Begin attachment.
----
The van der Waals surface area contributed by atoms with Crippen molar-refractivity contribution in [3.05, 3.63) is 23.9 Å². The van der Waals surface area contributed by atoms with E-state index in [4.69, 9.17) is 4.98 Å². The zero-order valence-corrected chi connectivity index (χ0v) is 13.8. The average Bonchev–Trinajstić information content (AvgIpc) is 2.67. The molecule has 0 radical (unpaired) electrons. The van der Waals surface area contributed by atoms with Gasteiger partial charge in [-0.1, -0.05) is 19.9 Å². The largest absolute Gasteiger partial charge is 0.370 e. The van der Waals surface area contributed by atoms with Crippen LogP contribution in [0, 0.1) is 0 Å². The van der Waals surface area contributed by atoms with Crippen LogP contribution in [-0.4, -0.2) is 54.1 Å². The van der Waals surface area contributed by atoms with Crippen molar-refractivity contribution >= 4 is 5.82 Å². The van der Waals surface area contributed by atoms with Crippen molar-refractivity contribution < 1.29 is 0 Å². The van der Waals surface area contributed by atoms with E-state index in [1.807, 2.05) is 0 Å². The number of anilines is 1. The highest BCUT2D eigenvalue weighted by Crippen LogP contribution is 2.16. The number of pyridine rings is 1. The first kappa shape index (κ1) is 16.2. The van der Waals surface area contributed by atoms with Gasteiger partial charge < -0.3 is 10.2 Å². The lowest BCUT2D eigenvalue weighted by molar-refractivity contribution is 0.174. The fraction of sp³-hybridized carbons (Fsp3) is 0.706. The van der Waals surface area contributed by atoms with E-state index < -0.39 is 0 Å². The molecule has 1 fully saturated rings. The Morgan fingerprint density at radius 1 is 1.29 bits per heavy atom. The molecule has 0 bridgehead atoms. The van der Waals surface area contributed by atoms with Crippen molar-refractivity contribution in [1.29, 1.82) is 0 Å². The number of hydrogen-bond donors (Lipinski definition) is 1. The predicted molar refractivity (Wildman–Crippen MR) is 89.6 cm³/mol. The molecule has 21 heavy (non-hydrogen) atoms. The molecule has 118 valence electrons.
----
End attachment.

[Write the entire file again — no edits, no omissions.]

The van der Waals surface area contributed by atoms with Crippen molar-refractivity contribution in [3.05, 3.63) is 23.9 Å². The van der Waals surface area contributed by atoms with E-state index in [4.69, 9.17) is 4.98 Å². The zero-order valence-corrected chi connectivity index (χ0v) is 13.8. The average Bonchev–Trinajstić information content (AvgIpc) is 2.67. The molecule has 0 radical (unpaired) electrons. The van der Waals surface area contributed by atoms with Gasteiger partial charge in [-0.1, -0.05) is 19.9 Å². The largest absolute Gasteiger partial charge is 0.370 e. The van der Waals surface area contributed by atoms with Crippen LogP contribution in [0, 0.1) is 0 Å². The van der Waals surface area contributed by atoms with Crippen LogP contribution in [-0.4, -0.2) is 54.1 Å². The van der Waals surface area contributed by atoms with Crippen molar-refractivity contribution >= 4 is 5.82 Å². The van der Waals surface area contributed by atoms with Crippen molar-refractivity contribution < 1.29 is 0 Å². The van der Waals surface area contributed by atoms with E-state index in [1.807, 2.05) is 0 Å². The number of anilines is 1. The highest BCUT2D eigenvalue weighted by Crippen LogP contribution is 2.16. The number of pyridine rings is 1. The first kappa shape index (κ1) is 16.2. The van der Waals surface area contributed by atoms with Gasteiger partial charge < -0.3 is 10.2 Å². The lowest BCUT2D eigenvalue weighted by molar-refractivity contribution is 0.174. The fraction of sp³-hybridized carbons (Fsp3) is 0.706. The van der Waals surface area contributed by atoms with E-state index < -0.39 is 0 Å². The molecule has 1 fully saturated rings. The Morgan fingerprint density at radius 1 is 1.29 bits per heavy atom. The molecule has 0 bridgehead atoms. The van der Waals surface area contributed by atoms with Crippen molar-refractivity contribution in [1.29, 1.82) is 0 Å². The number of hydrogen-bond donors (Lipinski definition) is 1. The predicted molar refractivity (Wildman–Crippen MR) is 89.6 cm³/mol. The molecule has 21 heavy (non-hydrogen) atoms. The molecule has 118 valence electrons.